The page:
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    Why is my green tomato have a brown spot on the bottom of the tomato (the plant is hanging upside down)?

    0  Views: 1083 Answers: 1 Posted: 11 years ago

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    This similar question may answer your question:

    Brown spots on tomatoes may signal a lack of calcium

    Question: I have four tomato plants in two Earth Boxes. These boxes have a water well in the bottom and I fill it with water each morning. The plants are supposed to self water through the bottom of the soil. We used Miracle Grow, Moisture Control Potting Mix and added some fertilizer as directed on the Earth Box instructions. The tomatoes are on the east side of the house. They are shaded from the sun early, and again later in the day. My problem is that about half of the tomatoes have large brown spots on the bottom. A rotten spot. Am I watering them too often? The plants seem to wilt if I do not water them every day. Too much fertilizer? Any suggestions?

    Answer: This is blossom end rot. It is a calcium imbalance thought to be caused by uneven watering. Are you sure you kept the reservoir full? I am sure you did, but is it possible that it dried at some point?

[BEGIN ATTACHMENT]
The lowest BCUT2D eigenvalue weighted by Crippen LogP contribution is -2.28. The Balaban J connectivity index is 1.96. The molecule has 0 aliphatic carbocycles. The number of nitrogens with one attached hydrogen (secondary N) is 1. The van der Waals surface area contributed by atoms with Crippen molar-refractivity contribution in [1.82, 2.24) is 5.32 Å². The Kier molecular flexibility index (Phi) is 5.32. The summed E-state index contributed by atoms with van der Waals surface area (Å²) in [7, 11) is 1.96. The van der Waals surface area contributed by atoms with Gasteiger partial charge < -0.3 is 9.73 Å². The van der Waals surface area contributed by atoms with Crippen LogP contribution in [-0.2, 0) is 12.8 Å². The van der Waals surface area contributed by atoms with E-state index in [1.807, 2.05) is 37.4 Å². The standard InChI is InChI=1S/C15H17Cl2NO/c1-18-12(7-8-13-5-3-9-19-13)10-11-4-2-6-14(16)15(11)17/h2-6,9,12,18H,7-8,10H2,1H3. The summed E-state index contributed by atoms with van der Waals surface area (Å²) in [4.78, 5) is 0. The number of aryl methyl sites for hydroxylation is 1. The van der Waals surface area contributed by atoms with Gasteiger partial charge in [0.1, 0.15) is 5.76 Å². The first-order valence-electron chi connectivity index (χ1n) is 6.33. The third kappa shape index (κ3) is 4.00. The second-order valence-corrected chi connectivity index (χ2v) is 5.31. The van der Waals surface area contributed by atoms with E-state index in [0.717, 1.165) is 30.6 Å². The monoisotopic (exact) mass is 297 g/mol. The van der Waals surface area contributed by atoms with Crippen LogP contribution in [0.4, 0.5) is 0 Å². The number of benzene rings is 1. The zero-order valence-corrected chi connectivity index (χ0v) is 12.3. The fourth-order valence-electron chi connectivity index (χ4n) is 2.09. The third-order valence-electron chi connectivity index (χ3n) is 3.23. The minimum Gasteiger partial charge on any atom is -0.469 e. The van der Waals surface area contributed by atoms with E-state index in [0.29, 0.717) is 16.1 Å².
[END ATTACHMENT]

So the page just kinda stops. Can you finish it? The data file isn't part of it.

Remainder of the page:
I don't think there is a problem with the soil and fertilizer you are using. I am wondering if the soil mix above the tomatoes is too deep. Unlike Pennsylvania, where this was developed, demand for water by plants here can be nearly 50 percent higher than in Eastern states.

    This can put a lot of stress on plants if they have to pull water from a reservoir rather than close to the soil surface. If the demand for water is extremely high and the plants can't take up water fast enough, you might get some blossom end rot.

    It also is thought to be caused by a lack of calcium, but if you are using tap water (not softened water or distilled water or RO water) there should be plenty of calcium in the water and the soil.

    Watch for any midday wilting when it is hot. You might want to purchase a soil moisture meter from a nursery for about $8 and monitor your soil moisture to make sure they are getting enough.

    Are you seeing any white deposits on the soil surface? Another problem that could occur is that the water in the reservoir could be wicking to the surface and evaporating, leaving behind salts.

    You might also try flushing the soil periodically with water from above if this is possible -- to flush salts. Our tap water carries a very high amount of salts compared to most irrigation water.

    Increases in soil salts can cause water stress. Salts in the soil can induce water stress when there is actually quite a bit of water in the soil due to a general salt effect (osmotic). I would flush it just to make sure.


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